Aging cast, fussy sets make "Rent" long overdue
Seattle Times movie critic
Back in the '90s, the Broadway musical "Rent," about a group of young bohemians in the East Village, staged a very cynical — and very successful — ad campaign, aimed directly at a young audience who saw musicals as something rather out-of-date.
Posters with chic photos of the attractive young cast and the words "Don't you just hate the word 'musical'?" papered the subways, and "Rent" became a runaway hit. (Also contributing to its high profile: the tragic death of its talented young creator, Jonathan Larson, just before the show's Off-Broadway opening.)
The irony here is that "Rent" is very much an old-fashioned musical at heart, inspired by the opera "La Boheme" and culminating in a scene in which a dying woman is revived by the power of a song. (An earlier character dies with less fanfare; perhaps somebody should have remembered to sing at him.)
And while the New York stage productions were highly stylized and theatrical, with abstract sets featuring junk sculptures and scaffolding, the new movie is oddly traditional and realistic, down to the last candle in those East Village lofts. It's "Rent" straight, as it were, though you wonder how they afford the candles.
And how you respond to it may have a great deal to do with how you feel about the material to begin with. The Rentheads (the show's famous cult) will likely be pleased to see most of the original cast featured in the film and the reverence with which Larson's songs are treated.
"Rent," with Rosario Dawson, Taye Diggs, Wilson Jermaine Heredia, Jesse L. Martin, Idina Menzel, Adam Pascal, Anthony Rapp, Tracie Thoms. Directed by Chris Columbus, from a screenplay by Stephen Chbosky, based on the musical by Jonathan Larson. 128 minutes. Rated PG-13 for mature thematic material involving drugs and sexuality, and for some strong language. Several theaters.
Those less attached to the "Rent" legend may well find the film a little puzzling; what works well on a bare stage may be less compelling when swarming with meticulous detail.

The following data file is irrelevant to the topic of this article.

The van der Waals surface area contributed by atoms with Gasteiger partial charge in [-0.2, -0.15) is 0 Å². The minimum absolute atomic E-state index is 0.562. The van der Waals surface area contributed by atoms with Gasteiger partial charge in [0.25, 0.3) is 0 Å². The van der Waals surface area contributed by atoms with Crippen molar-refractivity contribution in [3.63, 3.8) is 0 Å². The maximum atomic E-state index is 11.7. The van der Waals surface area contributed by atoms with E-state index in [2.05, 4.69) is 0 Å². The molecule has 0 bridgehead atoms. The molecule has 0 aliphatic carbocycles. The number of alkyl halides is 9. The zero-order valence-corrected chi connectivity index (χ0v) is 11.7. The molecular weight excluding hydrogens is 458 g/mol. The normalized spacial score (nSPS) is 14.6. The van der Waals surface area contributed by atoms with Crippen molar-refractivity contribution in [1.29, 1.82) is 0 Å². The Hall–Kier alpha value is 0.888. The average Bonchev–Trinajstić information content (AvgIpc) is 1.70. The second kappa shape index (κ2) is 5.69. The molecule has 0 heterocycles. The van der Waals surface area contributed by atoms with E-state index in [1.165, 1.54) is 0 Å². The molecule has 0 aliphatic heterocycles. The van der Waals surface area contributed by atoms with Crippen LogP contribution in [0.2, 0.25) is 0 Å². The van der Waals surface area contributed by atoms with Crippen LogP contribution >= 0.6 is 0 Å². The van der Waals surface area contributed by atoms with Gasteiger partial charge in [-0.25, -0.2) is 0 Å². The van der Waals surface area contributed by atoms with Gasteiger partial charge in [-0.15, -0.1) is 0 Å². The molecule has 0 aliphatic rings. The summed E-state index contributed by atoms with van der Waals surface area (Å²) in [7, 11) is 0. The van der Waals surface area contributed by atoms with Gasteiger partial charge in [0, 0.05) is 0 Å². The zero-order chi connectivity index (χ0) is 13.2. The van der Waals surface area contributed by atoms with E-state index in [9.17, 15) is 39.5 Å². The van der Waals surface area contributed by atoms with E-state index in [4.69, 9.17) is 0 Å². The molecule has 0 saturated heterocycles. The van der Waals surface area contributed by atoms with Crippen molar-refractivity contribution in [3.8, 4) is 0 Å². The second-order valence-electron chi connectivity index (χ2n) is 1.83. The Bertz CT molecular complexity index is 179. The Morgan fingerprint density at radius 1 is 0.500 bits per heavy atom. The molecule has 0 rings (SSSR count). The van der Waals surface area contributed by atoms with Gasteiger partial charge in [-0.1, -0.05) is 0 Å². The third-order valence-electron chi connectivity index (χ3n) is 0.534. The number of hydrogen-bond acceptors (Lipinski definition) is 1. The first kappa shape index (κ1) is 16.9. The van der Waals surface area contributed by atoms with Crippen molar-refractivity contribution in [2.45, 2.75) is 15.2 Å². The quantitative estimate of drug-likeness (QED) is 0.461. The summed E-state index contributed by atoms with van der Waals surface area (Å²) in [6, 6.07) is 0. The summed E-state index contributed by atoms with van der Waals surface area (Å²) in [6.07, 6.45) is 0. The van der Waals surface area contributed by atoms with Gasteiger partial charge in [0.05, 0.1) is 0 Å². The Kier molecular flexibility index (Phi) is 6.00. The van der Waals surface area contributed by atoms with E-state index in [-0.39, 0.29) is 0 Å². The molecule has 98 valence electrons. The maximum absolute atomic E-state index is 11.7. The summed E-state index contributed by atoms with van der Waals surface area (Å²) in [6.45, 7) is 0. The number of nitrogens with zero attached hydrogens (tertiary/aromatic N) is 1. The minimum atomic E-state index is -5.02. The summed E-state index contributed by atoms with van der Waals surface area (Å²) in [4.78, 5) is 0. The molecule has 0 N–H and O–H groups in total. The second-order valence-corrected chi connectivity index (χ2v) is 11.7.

Though crowded, there's an earnest spareness to the film, unlike "Chicago" or "Hedwig and the Angry Inch," two recent movie musicals that found their pulse through a witty, glittery, over-the-top stylization that still managed to let heart — and fine performances — peek through.
In Chris Columbus' screen version, most of the musical numbers aren't stylized (a natty tango number is an exception) but based in a Hollywood-gritty reality that at times feels silly.
The first big number features an entire block full of people, burning their eviction notices and wondering in song about how they'll pay the rent, and it's exhilarating — and then it ends and the people just seem to wander away, as if they're going to go sing on the next block now. Columbus doesn't seem to know what to do with the moment (perhaps he hasn't watched enough musicals) and it's jolting — we're taken out of the story, then back again.
With a cast now a little too old for their roles, a little too immaculately styled and coiffed, and sometimes giving performances that feel too big for their close-ups, the film too often feels like what "Rent" was never meant to be: false.
There's still much to enjoy, particularly the whirlwind that is Idina Menzel (whose oddly snarling, distinctive allure is given the star treatment) or the elegance that is Taye Diggs. Larson's message of acceptance and love twinkles sweetly through the film, and the songs will remain in your head long afterwards.
But I kept wondering about a different kind of movie of "Rent," which we'll probably never see: one with a cast of 22-year-old unknowns, a handheld camera and a dream. Less, in this case, might well have been more.
Moira Macdonald: 206-464-2725 or firstname.lastname@example.org
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